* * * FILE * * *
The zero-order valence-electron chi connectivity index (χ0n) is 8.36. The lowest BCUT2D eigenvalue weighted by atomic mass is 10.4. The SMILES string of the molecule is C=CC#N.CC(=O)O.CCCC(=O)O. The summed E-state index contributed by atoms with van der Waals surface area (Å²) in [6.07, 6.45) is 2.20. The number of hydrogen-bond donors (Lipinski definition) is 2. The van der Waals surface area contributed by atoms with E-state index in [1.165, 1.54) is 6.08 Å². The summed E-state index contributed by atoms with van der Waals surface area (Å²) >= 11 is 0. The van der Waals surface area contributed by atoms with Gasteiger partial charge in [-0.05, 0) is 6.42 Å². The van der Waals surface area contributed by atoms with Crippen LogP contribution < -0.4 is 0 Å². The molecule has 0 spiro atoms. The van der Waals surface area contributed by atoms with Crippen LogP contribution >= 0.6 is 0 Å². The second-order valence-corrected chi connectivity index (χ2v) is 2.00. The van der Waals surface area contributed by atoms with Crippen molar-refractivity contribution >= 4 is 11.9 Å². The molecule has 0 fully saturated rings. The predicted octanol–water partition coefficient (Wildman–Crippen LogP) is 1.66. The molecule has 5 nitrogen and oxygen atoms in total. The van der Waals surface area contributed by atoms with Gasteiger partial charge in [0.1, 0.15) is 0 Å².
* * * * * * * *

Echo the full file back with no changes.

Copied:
The zero-order valence-electron chi connectivity index (χ0n) is 8.36. The lowest BCUT2D eigenvalue weighted by atomic mass is 10.4. The SMILES string of the molecule is C=CC#N.CC(=O)O.CCCC(=O)O. The summed E-state index contributed by atoms with van der Waals surface area (Å²) in [6.07, 6.45) is 2.20. The number of hydrogen-bond donors (Lipinski definition) is 2. The van der Waals surface area contributed by atoms with E-state index in [1.165, 1.54) is 6.08 Å². The summed E-state index contributed by atoms with van der Waals surface area (Å²) >= 11 is 0. The van der Waals surface area contributed by atoms with Gasteiger partial charge in [-0.05, 0) is 6.42 Å². The van der Waals surface area contributed by atoms with Crippen LogP contribution < -0.4 is 0 Å². The molecule has 0 spiro atoms. The van der Waals surface area contributed by atoms with Crippen LogP contribution >= 0.6 is 0 Å². The second-order valence-corrected chi connectivity index (χ2v) is 2.00. The van der Waals surface area contributed by atoms with Crippen molar-refractivity contribution >= 4 is 11.9 Å². The molecule has 0 fully saturated rings. The predicted octanol–water partition coefficient (Wildman–Crippen LogP) is 1.66. The molecule has 5 nitrogen and oxygen atoms in total. The van der Waals surface area contributed by atoms with Gasteiger partial charge in [0.1, 0.15) is 0 Å².